I haven't read this since high school and I thought it would be fun to listen to, and it was. Elijah's voices were true to the story, and brought an additional level to the depth of this tale.

I'm happy to report that this book held up to my memory of it, and then surpassed it. ( )
  Charrlygirl | Mar 22, 2020 |
Showing 1-5 of 440 (next | show all)
Mark Twain may be called the Edison of our literature. There is no limit to his inventive genius, and the best proof of its range and originality is found in this book, in which the reader's interest is so strongly enlisted in the fortunes of two boys and a runaway negro that he follows their adventures with keen curiosity, although his common sense tells him that the incidents are as absurd and fantastic in many ways as the "Arabian Nights."
 

» Add other authors (156 possible)

Author nameRoleType of authorWork?Status
Twain, Markprimary authorall editionsconfirmed
Benton, Thomas HartIllustratorsecondary authorsome editionsconfirmed
Brockway, HarryIllustratorsecondary authorsome editionsconfirmed
Cardwell, GuyEditorsecondary authorsome editionsconfirmed
Coveney, PeterEditorsecondary authorsome editionsconfirmed
DeVoto, BernardIntroductionsecondary authorsome editionsconfirmed
Dietz, NormanNarratorsecondary authorsome editionsconfirmed
Dufris, WilliamNarratorsecondary authorsome editionsconfirmed
Field, RobinNarratorsecondary authorsome editionsconfirmed
Fiore, Peter M.Illustratorsecondary authorsome editionsconfirmed
Fraley, PatrickNarratorsecondary authorsome editionsconfirmed
Giphart, EmyTranslatorsecondary authorsome editionsconfirmed
Hagon, GarrickNarratorsecondary authorsome editionsconfirmed
Hill, DickNarratorsecondary authorsome editionsconfirmed
Kazin, AlfredAfterwordsecondary authorsome editionsconfirmed
Kemble, Edward W.Illustratorsecondary authorsome editionsconfirmed
Krüger, LoreTranslatorsecondary authorsome editionsconfirmed
McKay, DonaldIllustratorsecondary authorsome editionsconfirmed
Minton, HaroldIllustratorsecondary authorsome editionsconfirmed
Moser, BarryIllustratorsecondary authorsome editionsconfirmed
Neilson, KeithPrefacesecondary authorsome editionsconfirmed
O'Meally, Robert G.Introductionsecondary authorsome editionsconfirmed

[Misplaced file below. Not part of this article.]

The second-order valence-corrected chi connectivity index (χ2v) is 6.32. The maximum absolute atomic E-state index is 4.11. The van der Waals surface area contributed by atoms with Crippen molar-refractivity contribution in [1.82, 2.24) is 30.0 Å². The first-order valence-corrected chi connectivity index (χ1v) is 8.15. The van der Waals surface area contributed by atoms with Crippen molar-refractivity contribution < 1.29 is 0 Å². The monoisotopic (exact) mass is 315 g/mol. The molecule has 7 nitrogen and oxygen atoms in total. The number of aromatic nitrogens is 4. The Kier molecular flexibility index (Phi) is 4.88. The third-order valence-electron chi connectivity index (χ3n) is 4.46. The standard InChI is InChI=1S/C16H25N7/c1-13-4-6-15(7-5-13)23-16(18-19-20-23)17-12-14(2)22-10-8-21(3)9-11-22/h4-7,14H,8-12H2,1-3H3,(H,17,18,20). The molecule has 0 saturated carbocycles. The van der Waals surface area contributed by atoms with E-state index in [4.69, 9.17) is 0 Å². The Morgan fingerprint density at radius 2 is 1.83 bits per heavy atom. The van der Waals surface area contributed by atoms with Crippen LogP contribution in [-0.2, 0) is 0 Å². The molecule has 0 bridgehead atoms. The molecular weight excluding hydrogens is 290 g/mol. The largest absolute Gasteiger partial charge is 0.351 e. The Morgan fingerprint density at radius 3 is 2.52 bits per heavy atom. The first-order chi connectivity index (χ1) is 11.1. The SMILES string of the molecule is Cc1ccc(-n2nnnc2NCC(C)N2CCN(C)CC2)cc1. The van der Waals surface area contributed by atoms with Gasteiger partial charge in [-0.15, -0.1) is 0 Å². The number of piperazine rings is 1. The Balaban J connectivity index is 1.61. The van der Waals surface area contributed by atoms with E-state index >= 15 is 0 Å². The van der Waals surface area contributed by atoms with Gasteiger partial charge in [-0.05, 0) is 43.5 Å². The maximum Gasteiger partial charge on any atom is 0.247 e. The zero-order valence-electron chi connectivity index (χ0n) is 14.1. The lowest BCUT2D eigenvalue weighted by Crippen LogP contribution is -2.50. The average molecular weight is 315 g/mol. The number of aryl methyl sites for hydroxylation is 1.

Parker, TomNarratorsecondary authorsome editionsconfirmed
Ribas, MeritxellTranslatorsecondary authorsome editionsconfirmed
Seelye, JohnIntroductionsecondary authorsome editionsconfirmed
Smith, Henry NashEditorsecondary authorsome editionsconfirmed
Stegner, WallaceIntroductionsecondary authorsome editionsconfirmed
Swahn, Sven ChristerTranslatorsecondary authorsome editionsconfirmed
Trier, WalterIllustratorsecondary authorsome editionsconfirmed
Vidal i Tubau, JordiTranslatorsecondary authorsome editionsconfirmed
Ward, ColinIntroductionsecondary authorsome editionsconfirmed
Whittam, GeoffreyIllustratorsecondary authorsome editionsconfirmed
Wood, ElijahNarratorsecondary authorsome editionsconfirmed

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You don't know about me without you have read a book by the name of The Adventures of Tom Sawyer; but that ain't no matter.
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(Click to show. Warning: May contain spoilers.)
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Wikipedia in English (5)

No library descriptions found.

Book description
This is the story of a boy and an escaped slave as they travel down the Mississippi River. it's a story of friendship and family and home.
Audible is pleased to announce the premiere of an exciting new series, Audible Signature Classics, featuring literature’s greatest stories, performed by accomplished stars handpicked for their ability to interpret each work in a new and refreshing way. The first book in the series is Mark Twain’s Adventures of Huckleberry Finn, performed by Elijah Wood.

Ernest Hemingway said, “All modern American literature comes from one book by Mark Twain called Huckleberry Finn". One hundred years after its author’s death, this classic remains remarkably modern and poignantly relevant. In this brand new edition, Elijah Wood reads Huck in a youthful voice that may be the closest interpretation to Twain’s original intent. His performance captures the excitement and confusion of adolescence and adventure. Best of all, the immediacy of Wood’s energetic reading sweeps listeners up and makes them feel as though they’re along for the ride, as Huck and Jim push their raft toward freedom.
Haiku summary
Run away from home
Lazy Summer down river
Ignorance ain’t bliss

(readafew)

Legacy Library: Mark Twain

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Rating

Average: (3.91)
0.5 7
1 139
1.5 28
2 413
2.5 80
3 1556
3.5 287
4 2448
4.5 249
5 2324

Penguin Australia

9 editions of this book were published by Penguin Australia.

Editions: 0141439645, 0142437174, 0141023619, 0141321091, 0451530942, 0141045183, 0143105949, 0141334843, 0141199008

HighBridge Audio

An edition of this book was published by HighBridge Audio.

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HighBridge

An edition of this book was published by HighBridge.

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Tantor Media

An edition of this book was published by Tantor Media.

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Recorded Books

An edition of this book was published by Recorded Books.

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Urban Romantics

2 editions of this book were published by Urban Romantics.

Editions: 1909175854, 1909175862